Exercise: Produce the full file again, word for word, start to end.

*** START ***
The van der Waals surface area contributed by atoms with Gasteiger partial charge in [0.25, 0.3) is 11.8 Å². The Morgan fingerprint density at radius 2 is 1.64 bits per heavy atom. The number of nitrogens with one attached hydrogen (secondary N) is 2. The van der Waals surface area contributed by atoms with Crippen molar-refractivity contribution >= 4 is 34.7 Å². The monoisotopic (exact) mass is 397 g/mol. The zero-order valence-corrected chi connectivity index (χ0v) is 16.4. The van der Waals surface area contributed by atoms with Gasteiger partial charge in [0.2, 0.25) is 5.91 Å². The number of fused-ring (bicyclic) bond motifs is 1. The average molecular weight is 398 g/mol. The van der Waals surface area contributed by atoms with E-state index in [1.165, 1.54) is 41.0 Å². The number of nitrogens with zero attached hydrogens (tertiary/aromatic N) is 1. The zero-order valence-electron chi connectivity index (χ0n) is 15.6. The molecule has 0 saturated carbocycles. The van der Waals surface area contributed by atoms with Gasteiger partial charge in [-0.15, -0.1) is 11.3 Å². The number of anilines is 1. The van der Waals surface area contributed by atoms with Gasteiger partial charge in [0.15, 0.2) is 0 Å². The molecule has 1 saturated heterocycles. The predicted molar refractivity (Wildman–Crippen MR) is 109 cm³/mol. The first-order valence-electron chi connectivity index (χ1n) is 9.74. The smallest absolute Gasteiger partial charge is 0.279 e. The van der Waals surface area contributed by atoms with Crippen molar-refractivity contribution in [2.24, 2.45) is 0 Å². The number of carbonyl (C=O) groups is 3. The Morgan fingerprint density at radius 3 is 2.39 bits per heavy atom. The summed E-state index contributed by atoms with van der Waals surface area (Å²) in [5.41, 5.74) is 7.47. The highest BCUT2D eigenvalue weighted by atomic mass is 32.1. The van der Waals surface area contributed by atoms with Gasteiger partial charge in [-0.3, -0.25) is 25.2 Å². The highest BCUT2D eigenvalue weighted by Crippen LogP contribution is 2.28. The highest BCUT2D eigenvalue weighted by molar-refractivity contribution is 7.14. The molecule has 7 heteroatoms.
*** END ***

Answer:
The van der Waals surface area contributed by atoms with Gasteiger partial charge in [0.25, 0.3) is 11.8 Å². The Morgan fingerprint density at radius 2 is 1.64 bits per heavy atom. The number of nitrogens with one attached hydrogen (secondary N) is 2. The van der Waals surface area contributed by atoms with Crippen molar-refractivity contribution >= 4 is 34.7 Å². The monoisotopic (exact) mass is 397 g/mol. The zero-order valence-corrected chi connectivity index (χ0v) is 16.4. The van der Waals surface area contributed by atoms with Gasteiger partial charge in [0.2, 0.25) is 5.91 Å². The number of fused-ring (bicyclic) bond motifs is 1. The average molecular weight is 398 g/mol. The van der Waals surface area contributed by atoms with E-state index in [1.165, 1.54) is 41.0 Å². The number of nitrogens with zero attached hydrogens (tertiary/aromatic N) is 1. The zero-order valence-electron chi connectivity index (χ0n) is 15.6. The molecule has 0 saturated carbocycles. The van der Waals surface area contributed by atoms with Gasteiger partial charge in [-0.15, -0.1) is 11.3 Å². The number of anilines is 1. The van der Waals surface area contributed by atoms with Gasteiger partial charge in [0.15, 0.2) is 0 Å². The molecule has 1 saturated heterocycles. The predicted molar refractivity (Wildman–Crippen MR) is 109 cm³/mol. The first-order valence-electron chi connectivity index (χ1n) is 9.74. The smallest absolute Gasteiger partial charge is 0.279 e. The van der Waals surface area contributed by atoms with Crippen molar-refractivity contribution in [2.24, 2.45) is 0 Å². The number of carbonyl (C=O) groups is 3. The Morgan fingerprint density at radius 3 is 2.39 bits per heavy atom. The summed E-state index contributed by atoms with van der Waals surface area (Å²) in [5.41, 5.74) is 7.47. The highest BCUT2D eigenvalue weighted by atomic mass is 32.1. The van der Waals surface area contributed by atoms with Gasteiger partial charge in [-0.3, -0.25) is 25.2 Å². The highest BCUT2D eigenvalue weighted by Crippen LogP contribution is 2.28. The highest BCUT2D eigenvalue weighted by molar-refractivity contribution is 7.14. The molecule has 7 heteroatoms.